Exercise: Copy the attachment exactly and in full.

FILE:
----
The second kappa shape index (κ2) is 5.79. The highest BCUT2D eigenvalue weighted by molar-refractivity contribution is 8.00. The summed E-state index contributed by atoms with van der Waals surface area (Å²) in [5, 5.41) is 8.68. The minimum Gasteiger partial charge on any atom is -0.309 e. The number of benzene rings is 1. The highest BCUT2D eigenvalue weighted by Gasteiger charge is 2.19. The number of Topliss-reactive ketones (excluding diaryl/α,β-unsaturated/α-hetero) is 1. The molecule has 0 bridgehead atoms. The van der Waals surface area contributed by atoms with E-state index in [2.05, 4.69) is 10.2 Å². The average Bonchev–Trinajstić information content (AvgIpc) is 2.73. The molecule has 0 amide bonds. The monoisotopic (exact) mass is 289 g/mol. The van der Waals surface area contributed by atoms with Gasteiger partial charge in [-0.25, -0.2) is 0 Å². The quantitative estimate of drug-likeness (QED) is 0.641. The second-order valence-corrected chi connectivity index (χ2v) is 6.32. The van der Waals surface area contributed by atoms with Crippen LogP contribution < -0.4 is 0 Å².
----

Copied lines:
The second kappa shape index (κ2) is 5.79. The highest BCUT2D eigenvalue weighted by molar-refractivity contribution is 8.00. The summed E-state index contributed by atoms with van der Waals surface area (Å²) in [5, 5.41) is 8.68. The minimum Gasteiger partial charge on any atom is -0.309 e. The number of benzene rings is 1. The highest BCUT2D eigenvalue weighted by Gasteiger charge is 2.19. The number of Topliss-reactive ketones (excluding diaryl/α,β-unsaturated/α-hetero) is 1. The molecule has 0 bridgehead atoms. The van der Waals surface area contributed by atoms with E-state index in [2.05, 4.69) is 10.2 Å². The average Bonchev–Trinajstić information content (AvgIpc) is 2.73. The molecule has 0 amide bonds. The monoisotopic (exact) mass is 289 g/mol. The van der Waals surface area contributed by atoms with Gasteiger partial charge in [-0.25, -0.2) is 0 Å². The quantitative estimate of drug-likeness (QED) is 0.641. The second-order valence-corrected chi connectivity index (χ2v) is 6.32. The van der Waals surface area contributed by atoms with Crippen LogP contribution < -0.4 is 0 Å².